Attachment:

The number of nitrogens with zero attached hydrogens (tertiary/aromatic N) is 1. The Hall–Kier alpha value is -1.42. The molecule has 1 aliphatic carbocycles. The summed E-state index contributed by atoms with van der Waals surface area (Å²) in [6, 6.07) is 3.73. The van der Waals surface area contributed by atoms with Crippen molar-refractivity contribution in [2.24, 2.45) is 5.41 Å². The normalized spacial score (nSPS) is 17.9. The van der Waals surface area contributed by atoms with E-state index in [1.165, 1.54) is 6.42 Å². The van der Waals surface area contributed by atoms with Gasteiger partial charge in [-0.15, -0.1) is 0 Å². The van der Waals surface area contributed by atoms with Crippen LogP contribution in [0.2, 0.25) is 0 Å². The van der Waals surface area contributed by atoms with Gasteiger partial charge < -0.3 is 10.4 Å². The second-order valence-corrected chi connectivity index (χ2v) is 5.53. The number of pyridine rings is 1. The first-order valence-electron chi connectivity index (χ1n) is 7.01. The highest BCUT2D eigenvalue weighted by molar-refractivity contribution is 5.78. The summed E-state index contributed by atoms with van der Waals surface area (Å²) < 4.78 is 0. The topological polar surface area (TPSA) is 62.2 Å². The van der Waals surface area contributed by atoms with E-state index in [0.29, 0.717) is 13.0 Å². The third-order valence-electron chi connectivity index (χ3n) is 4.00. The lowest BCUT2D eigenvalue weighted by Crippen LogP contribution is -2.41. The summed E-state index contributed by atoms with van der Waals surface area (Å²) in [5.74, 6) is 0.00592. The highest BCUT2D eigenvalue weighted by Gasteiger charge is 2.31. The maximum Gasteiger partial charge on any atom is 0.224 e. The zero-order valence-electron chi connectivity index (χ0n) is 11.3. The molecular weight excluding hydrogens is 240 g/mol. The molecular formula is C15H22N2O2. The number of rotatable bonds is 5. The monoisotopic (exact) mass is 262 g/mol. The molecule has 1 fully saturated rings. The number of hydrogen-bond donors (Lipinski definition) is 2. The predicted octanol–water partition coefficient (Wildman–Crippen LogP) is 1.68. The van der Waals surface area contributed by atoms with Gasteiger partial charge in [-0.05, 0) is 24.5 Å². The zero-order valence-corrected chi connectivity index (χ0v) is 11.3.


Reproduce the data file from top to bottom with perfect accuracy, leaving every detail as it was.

The number of nitrogens with zero attached hydrogens (tertiary/aromatic N) is 1. The Hall–Kier alpha value is -1.42. The molecule has 1 aliphatic carbocycles. The summed E-state index contributed by atoms with van der Waals surface area (Å²) in [6, 6.07) is 3.73. The van der Waals surface area contributed by atoms with Crippen molar-refractivity contribution in [2.24, 2.45) is 5.41 Å². The normalized spacial score (nSPS) is 17.9. The van der Waals surface area contributed by atoms with E-state index in [1.165, 1.54) is 6.42 Å². The van der Waals surface area contributed by atoms with Gasteiger partial charge in [-0.15, -0.1) is 0 Å². The van der Waals surface area contributed by atoms with Crippen LogP contribution in [0.2, 0.25) is 0 Å². The van der Waals surface area contributed by atoms with Gasteiger partial charge < -0.3 is 10.4 Å². The second-order valence-corrected chi connectivity index (χ2v) is 5.53. The number of pyridine rings is 1. The first-order valence-electron chi connectivity index (χ1n) is 7.01. The highest BCUT2D eigenvalue weighted by molar-refractivity contribution is 5.78. The summed E-state index contributed by atoms with van der Waals surface area (Å²) < 4.78 is 0. The topological polar surface area (TPSA) is 62.2 Å². The van der Waals surface area contributed by atoms with E-state index in [0.29, 0.717) is 13.0 Å². The third-order valence-electron chi connectivity index (χ3n) is 4.00. The lowest BCUT2D eigenvalue weighted by Crippen LogP contribution is -2.41. The summed E-state index contributed by atoms with van der Waals surface area (Å²) in [5.74, 6) is 0.00592. The highest BCUT2D eigenvalue weighted by Gasteiger charge is 2.31. The maximum Gasteiger partial charge on any atom is 0.224 e. The zero-order valence-electron chi connectivity index (χ0n) is 11.3. The molecular weight excluding hydrogens is 240 g/mol. The molecular formula is C15H22N2O2. The number of rotatable bonds is 5. The monoisotopic (exact) mass is 262 g/mol. The molecule has 1 fully saturated rings. The number of hydrogen-bond donors (Lipinski definition) is 2. The predicted octanol–water partition coefficient (Wildman–Crippen LogP) is 1.68. The van der Waals surface area contributed by atoms with Gasteiger partial charge in [-0.05, 0) is 24.5 Å². The zero-order valence-corrected chi connectivity index (χ0v) is 11.3.